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Shedding Light on One (Expensive) Perk of Fake Tanning

In the spirit of trying everything once—and scoring some much needed Vitamin D—our editor visits a tanning salon. Like most things that are bad for you, it was kind of fun.

Our theme for April—"Spring Fever" couldn't arrive soon enough. Here in New York City, each day has been grayer than the last. So when my friend asked me recently if I wanted to go tanning—because, I kid you not, he was "craving Vitamin D" the way one might pine for chocolate or ice cream—I decided to lift my personal ban on fake tanning. Like most things that are bad for you, it was kind of fun.

I see few benefits to tanning salons (especially given that indoor tanners are 74% more likely to develop skin cancer). In addition to the health risks, the expense always seemed like an easy mistake to avoid. I know plenty of people—men and women alike—who have shelled out hundreds (maybe thousands) on tanning. It's baffling to me. But something called to me this time. I was so desperate for sunlight. So I justified my friend's proposition as life experience. Try everything once, right? Thus, 30 minutes later, I was at the salon and $20 poorer. That cost was for just six minutes of tanning—which meant I was getting lots of UV rays in very little time.

To my surprise, the six minutes were entirely awesome—on the surface, anyway. As I stepped into the upright booth and started the machine, bright lights powered on and Demi Lovato's "Neon Lights" started blaring. Suddenly, huge fans were blowing around me from all angles. As instructed, I had my hands raised above my head so the rays would get evenly distributed. Without even thinking, I started dancing. I couldn't help myself. For six minutes, I just raved like I was at an Ibiza beachside nightclub. I had thrown down $20 for this, and given that I typically complain if a bar comes with as much as a $5 cover charge, I was intent on getting my money's worth.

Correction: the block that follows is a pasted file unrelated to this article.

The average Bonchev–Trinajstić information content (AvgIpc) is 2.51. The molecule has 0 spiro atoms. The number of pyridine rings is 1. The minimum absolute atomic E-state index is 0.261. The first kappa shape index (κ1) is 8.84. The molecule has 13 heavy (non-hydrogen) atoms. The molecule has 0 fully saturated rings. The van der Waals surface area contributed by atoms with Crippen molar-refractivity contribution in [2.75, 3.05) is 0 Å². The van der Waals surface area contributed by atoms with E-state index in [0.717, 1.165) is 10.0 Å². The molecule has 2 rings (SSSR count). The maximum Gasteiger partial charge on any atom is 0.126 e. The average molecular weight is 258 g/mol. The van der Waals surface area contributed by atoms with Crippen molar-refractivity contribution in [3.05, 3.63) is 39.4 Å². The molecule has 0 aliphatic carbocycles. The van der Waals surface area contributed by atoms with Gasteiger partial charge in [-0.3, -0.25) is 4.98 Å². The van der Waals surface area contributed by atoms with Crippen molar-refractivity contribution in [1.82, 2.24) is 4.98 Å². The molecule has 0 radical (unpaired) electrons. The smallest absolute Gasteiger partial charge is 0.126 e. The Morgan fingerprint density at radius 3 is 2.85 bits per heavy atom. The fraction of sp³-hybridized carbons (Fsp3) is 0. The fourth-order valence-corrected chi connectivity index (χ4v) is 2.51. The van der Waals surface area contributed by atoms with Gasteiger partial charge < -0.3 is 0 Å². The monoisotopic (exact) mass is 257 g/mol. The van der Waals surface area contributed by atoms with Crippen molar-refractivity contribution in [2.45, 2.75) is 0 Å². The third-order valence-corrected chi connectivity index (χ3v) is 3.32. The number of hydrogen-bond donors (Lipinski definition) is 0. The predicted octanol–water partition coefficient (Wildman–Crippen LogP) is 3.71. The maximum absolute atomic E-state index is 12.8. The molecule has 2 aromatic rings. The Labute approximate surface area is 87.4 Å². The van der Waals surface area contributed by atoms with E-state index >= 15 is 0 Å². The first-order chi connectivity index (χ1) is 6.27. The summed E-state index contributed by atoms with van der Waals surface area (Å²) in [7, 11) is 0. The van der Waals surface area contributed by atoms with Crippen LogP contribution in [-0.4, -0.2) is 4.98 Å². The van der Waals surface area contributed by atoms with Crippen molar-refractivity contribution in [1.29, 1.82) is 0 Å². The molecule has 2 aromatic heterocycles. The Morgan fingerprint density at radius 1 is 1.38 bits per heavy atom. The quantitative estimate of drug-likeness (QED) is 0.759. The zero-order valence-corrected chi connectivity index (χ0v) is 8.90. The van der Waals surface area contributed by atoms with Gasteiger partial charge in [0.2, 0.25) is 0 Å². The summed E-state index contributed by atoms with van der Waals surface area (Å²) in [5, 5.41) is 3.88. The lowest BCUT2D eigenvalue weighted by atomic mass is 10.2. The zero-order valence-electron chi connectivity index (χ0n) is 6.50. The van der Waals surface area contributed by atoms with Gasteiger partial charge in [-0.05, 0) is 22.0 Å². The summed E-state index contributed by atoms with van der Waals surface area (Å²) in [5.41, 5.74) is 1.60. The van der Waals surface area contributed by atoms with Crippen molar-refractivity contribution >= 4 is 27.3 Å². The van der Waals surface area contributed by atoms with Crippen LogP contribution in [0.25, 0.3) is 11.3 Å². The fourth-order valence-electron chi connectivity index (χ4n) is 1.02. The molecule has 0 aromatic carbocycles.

As the lights shut off, the heat powered down and the fans whirred to a halt. I could sense the slight redness my skin had acquired, like a faint, pigmented hope for boardwalks and beach cruisers. "That's it?" I thought to myself, imagining other ways I could have spent the $20. After we left, my friend asked if I had liked the experience. "That was actually really really fun," I responded, examining my hands for a darker shade (it did work, by the way, so I understand how the addiction starts). Then, remarking on the week's forecast of rain and clouds and cool temperatures, he asked if I would do it again.

"Absolutely not."

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